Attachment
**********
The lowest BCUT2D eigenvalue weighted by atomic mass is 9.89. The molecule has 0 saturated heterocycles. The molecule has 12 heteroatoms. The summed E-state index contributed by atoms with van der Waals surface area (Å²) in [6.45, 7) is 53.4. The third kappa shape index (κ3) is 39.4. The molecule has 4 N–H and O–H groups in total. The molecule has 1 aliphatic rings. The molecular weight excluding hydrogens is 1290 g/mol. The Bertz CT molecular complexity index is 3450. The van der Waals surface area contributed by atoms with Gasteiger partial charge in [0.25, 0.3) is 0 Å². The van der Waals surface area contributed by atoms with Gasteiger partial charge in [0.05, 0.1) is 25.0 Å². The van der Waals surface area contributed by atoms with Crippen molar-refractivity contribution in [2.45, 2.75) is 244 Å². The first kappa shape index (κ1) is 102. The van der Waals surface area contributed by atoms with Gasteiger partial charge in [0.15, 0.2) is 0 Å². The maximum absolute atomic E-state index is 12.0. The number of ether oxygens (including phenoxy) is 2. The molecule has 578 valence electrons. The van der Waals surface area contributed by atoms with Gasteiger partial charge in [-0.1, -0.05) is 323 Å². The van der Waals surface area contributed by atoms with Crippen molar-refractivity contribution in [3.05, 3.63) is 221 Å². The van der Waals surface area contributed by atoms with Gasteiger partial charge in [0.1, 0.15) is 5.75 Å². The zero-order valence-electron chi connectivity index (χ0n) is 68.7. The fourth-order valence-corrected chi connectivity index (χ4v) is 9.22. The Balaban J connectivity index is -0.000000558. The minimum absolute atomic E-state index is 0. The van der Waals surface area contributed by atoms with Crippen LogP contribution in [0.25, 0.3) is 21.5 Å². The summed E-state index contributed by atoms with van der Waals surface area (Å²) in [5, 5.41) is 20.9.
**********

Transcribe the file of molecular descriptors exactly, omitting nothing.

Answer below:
The lowest BCUT2D eigenvalue weighted by atomic mass is 9.89. The molecule has 0 saturated heterocycles. The molecule has 12 heteroatoms. The summed E-state index contributed by atoms with van der Waals surface area (Å²) in [6.45, 7) is 53.4. The third kappa shape index (κ3) is 39.4. The molecule has 4 N–H and O–H groups in total. The molecule has 1 aliphatic rings. The molecular weight excluding hydrogens is 1290 g/mol. The Bertz CT molecular complexity index is 3450. The van der Waals surface area contributed by atoms with Gasteiger partial charge in [0.25, 0.3) is 0 Å². The van der Waals surface area contributed by atoms with Gasteiger partial charge in [0.05, 0.1) is 25.0 Å². The van der Waals surface area contributed by atoms with Crippen molar-refractivity contribution in [2.45, 2.75) is 244 Å². The first kappa shape index (κ1) is 102. The van der Waals surface area contributed by atoms with Gasteiger partial charge in [0.15, 0.2) is 0 Å². The maximum absolute atomic E-state index is 12.0. The number of ether oxygens (including phenoxy) is 2. The molecule has 578 valence electrons. The van der Waals surface area contributed by atoms with Gasteiger partial charge in [-0.1, -0.05) is 323 Å². The van der Waals surface area contributed by atoms with Crippen molar-refractivity contribution in [3.05, 3.63) is 221 Å². The van der Waals surface area contributed by atoms with Gasteiger partial charge in [0.1, 0.15) is 5.75 Å². The zero-order valence-electron chi connectivity index (χ0n) is 68.7. The fourth-order valence-corrected chi connectivity index (χ4v) is 9.22. The Balaban J connectivity index is -0.000000558. The minimum absolute atomic E-state index is 0. The van der Waals surface area contributed by atoms with Crippen LogP contribution in [0.25, 0.3) is 21.5 Å². The summed E-state index contributed by atoms with van der Waals surface area (Å²) in [5, 5.41) is 20.9.